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I've never actually maintained an RSS or Atom feed before and I just wanted to confirm that I understand their overall "architecture".

My understanding is that RSS and Atom feeds work identically, except they are slightly different file (XML) formats with slightly different standards/conventions. And that basically you point an RSS/Atom client (or "reader") to the URL for an RSS/Atom file, such as:

  • http://myfeed.example.com/rss/feed.xml; or
  • http://myfeed.example.com/atom/feed.atom

...and the RSS/Atom reader will download the file and present the feed content to the end user however it needs to present it.

Also, my understanding is that, to create that feed file (feed.xml or feed.atom), I just need to author it manually or with some RSS building tool and deploy it to the correct web URL. Hence every time I deploy a new/modified feed file, RSS readers will pick up those new changes.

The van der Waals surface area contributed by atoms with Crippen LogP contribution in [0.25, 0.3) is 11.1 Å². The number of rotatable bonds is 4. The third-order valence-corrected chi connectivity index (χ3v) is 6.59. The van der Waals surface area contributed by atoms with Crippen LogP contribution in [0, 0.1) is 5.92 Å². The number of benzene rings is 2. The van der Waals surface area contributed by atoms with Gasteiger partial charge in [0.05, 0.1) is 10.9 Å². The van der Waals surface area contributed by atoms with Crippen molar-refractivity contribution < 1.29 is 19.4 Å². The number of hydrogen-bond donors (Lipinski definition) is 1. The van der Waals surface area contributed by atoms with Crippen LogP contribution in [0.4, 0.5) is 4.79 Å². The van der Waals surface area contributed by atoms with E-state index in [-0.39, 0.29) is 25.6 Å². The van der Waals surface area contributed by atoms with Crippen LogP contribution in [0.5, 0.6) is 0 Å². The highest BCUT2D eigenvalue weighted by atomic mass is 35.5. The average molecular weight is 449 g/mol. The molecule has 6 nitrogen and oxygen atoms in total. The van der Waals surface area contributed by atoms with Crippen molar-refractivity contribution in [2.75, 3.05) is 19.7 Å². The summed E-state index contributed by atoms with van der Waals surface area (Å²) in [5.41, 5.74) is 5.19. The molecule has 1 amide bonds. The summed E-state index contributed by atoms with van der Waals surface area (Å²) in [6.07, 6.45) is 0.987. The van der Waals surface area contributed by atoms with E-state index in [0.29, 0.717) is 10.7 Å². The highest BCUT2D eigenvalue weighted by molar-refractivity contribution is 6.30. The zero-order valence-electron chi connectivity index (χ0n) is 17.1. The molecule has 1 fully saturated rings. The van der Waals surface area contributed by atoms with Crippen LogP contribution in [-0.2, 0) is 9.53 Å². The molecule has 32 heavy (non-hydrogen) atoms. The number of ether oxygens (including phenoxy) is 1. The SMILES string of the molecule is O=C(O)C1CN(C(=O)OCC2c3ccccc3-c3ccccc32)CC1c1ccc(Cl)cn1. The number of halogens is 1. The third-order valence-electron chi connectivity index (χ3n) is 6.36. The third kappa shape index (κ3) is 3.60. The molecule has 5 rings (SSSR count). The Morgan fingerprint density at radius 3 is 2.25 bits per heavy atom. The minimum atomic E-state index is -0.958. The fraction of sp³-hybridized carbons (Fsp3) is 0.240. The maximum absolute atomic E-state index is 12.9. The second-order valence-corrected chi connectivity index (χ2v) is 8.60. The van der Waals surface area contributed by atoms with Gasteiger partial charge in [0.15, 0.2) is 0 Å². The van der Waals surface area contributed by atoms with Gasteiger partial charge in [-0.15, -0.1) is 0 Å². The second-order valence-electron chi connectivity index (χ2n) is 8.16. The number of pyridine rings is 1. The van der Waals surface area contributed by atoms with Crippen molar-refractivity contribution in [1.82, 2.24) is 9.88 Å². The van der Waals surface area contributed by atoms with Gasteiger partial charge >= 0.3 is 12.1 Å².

Finally, my understanding is that RSS/Atom feed files will grow massive over time, retaining a full history of the feed in the form of a growing list of XML elements (one element for each new feed item, whether its a blog, a podcast or anything else).

So I ask: is my understanding of how RSS "architecture" works correct or am I greatly misled in any way? If so, how?! Thanks in advance!

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    This question isn't a great fit for Web Applications, but you are pretty much correct. Publishing an RSS feed just means publishing an XML file - most systems like Wordpress will handle it automatically. To keep the size down, most feeds will only consist of the most recent entries (either by number or date). – John C Jun 26 '18 at 2:53

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